Posted on Wednesday, 17th September 2008
Throughout the years, I have always used the Lonely Planet travel guides. My loyalty had developed in part probably due to my familiarity with the format of the books and knowing exactly where to locate the information I needed. Not having used other guides, I can’t compare Lonely Planet to any others, but for my purposes they have served me just fine.
However there is this phenomenon I called the Lonely Planet effect. Whenever a restaurant (or a hotel) scores an entry in Lonely Planet, it obviously increases the exposure of that particular institution, and as a consequence usually increases tourist traffic. All things being equal, this sometimes has the effect of pushing prices up and possibly altering the dynamics of both the service offered and some of the original reasons the restaurant (or hotel) may have warranted a mention in Lonely Planet in the first place.
Take for instance Ketut’s Place, mentioned in Lonely Planet for its Balinese buffet which is served on select nights of the week. Last night being one of those nights, I went along to take a look at Ketut’s Place. Ketut, the owner, greeted all the diners with a speech which was wonderfully welcoming and informative. He talked of the typical layout of a Balinese home and of certain Balinese customs. Ketut’s command of English was excellent, and as he was a wonderfully charismatic and charming man one would be hard pushed not to have felt welcomed by him. However, in the end I declined to take the buffet.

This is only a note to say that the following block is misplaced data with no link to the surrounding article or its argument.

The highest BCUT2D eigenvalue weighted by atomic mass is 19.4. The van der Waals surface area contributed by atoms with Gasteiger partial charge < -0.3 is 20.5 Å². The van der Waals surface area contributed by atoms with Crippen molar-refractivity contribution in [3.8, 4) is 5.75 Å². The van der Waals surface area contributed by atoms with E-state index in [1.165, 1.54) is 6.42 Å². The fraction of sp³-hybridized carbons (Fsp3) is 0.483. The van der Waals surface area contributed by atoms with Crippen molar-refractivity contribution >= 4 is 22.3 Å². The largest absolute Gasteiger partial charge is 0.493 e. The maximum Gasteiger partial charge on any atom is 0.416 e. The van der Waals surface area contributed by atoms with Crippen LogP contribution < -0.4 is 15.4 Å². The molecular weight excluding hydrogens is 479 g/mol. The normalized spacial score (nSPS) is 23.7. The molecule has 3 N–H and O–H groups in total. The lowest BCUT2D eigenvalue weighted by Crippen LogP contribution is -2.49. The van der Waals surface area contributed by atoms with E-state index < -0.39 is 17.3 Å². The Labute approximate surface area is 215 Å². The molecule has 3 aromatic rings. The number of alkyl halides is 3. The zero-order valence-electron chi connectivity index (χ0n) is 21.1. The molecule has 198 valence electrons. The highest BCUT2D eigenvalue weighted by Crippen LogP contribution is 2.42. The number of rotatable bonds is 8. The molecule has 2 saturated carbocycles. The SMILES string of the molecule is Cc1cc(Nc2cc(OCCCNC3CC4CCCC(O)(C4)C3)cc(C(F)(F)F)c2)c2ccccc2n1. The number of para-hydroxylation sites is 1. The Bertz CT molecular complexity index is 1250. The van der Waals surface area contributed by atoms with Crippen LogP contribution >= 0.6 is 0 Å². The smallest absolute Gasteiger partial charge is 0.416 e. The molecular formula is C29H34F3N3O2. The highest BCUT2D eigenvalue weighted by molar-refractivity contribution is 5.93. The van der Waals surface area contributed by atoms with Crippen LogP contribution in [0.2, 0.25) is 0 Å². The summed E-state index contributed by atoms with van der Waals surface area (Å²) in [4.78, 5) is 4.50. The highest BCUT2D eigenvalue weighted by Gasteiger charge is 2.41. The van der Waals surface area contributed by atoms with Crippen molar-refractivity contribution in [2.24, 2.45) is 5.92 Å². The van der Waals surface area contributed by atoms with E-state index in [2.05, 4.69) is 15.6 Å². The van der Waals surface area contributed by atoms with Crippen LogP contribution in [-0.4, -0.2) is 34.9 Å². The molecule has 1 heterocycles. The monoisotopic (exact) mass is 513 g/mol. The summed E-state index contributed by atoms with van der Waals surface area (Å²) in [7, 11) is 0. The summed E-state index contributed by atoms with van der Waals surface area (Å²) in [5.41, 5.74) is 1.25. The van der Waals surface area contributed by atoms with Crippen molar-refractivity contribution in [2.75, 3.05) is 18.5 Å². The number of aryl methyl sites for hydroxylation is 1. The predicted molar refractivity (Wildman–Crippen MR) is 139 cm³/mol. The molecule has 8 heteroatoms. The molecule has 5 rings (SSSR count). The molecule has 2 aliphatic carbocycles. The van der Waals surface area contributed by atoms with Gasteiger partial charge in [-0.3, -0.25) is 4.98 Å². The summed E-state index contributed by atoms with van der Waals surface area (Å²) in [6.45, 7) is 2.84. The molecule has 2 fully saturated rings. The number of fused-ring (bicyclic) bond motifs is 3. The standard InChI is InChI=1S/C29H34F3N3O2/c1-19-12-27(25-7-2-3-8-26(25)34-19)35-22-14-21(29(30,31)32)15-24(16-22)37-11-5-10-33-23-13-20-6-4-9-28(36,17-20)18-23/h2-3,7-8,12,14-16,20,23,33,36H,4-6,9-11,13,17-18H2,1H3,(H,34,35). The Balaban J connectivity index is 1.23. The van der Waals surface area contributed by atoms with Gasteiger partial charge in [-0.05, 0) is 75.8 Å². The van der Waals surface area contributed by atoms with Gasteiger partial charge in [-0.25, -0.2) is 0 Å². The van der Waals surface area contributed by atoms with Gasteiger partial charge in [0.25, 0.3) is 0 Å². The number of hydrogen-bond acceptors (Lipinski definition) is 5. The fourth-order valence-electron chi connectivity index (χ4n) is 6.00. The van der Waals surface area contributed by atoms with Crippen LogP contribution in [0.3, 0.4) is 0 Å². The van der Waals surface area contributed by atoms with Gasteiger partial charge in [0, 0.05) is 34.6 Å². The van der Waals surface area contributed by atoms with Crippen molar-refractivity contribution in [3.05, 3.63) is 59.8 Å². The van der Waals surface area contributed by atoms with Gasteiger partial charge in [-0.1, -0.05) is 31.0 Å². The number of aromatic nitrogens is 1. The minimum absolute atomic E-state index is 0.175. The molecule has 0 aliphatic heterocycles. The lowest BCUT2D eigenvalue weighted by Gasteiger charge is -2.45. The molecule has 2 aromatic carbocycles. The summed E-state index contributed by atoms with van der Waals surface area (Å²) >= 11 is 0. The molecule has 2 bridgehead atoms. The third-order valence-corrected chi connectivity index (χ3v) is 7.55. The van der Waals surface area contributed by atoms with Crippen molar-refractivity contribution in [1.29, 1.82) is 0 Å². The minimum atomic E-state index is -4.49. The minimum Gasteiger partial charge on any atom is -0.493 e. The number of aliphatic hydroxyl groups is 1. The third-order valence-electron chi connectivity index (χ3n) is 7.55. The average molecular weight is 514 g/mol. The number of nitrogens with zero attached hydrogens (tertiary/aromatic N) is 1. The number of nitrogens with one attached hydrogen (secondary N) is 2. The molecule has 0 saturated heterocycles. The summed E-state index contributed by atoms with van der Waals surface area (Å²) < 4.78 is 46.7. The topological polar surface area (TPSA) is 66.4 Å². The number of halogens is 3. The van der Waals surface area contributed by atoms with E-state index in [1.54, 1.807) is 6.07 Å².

Don’t get me wrong, the food at Ketut’s Place looked delicious and there appeared to be a reasonable selection including sates, duck and vegetarian dishes. The restaurant was also homey and inviting – it was housed in Ketut’s home after all. No, in the end it was the price that had dissuaded me, which I was told was 135,000 Rupiah (about £8), even though the Ketut’s Place website said 100,000 Rupiah, up 35,000 Rupiah from the price published in the 2007 edition of Lonely Planet Indonesia. By no stretch of a Western imagination was £8 for a meal particularly expensive, but having already been in Indonesia for about three weeks, and Bali being one of those weeks, I felt I had a particularly good sense of what things should cost, and 135,000 Rupiah by Balinese standards was expensive. Furthermore, having already eaten at Rumah Roda, which also served a typical Balinese buffet for only 30,000 Rupiah, my frugal mind just simply couldn’t justify the price differential.
Rumah Roda wasn’t mentioned in Lonely Planet at the time of my visit. Let’s just hope it stays that way.
Ketut’s Place at:
Jalan Sweta #40
Tel: +62 36197 5304
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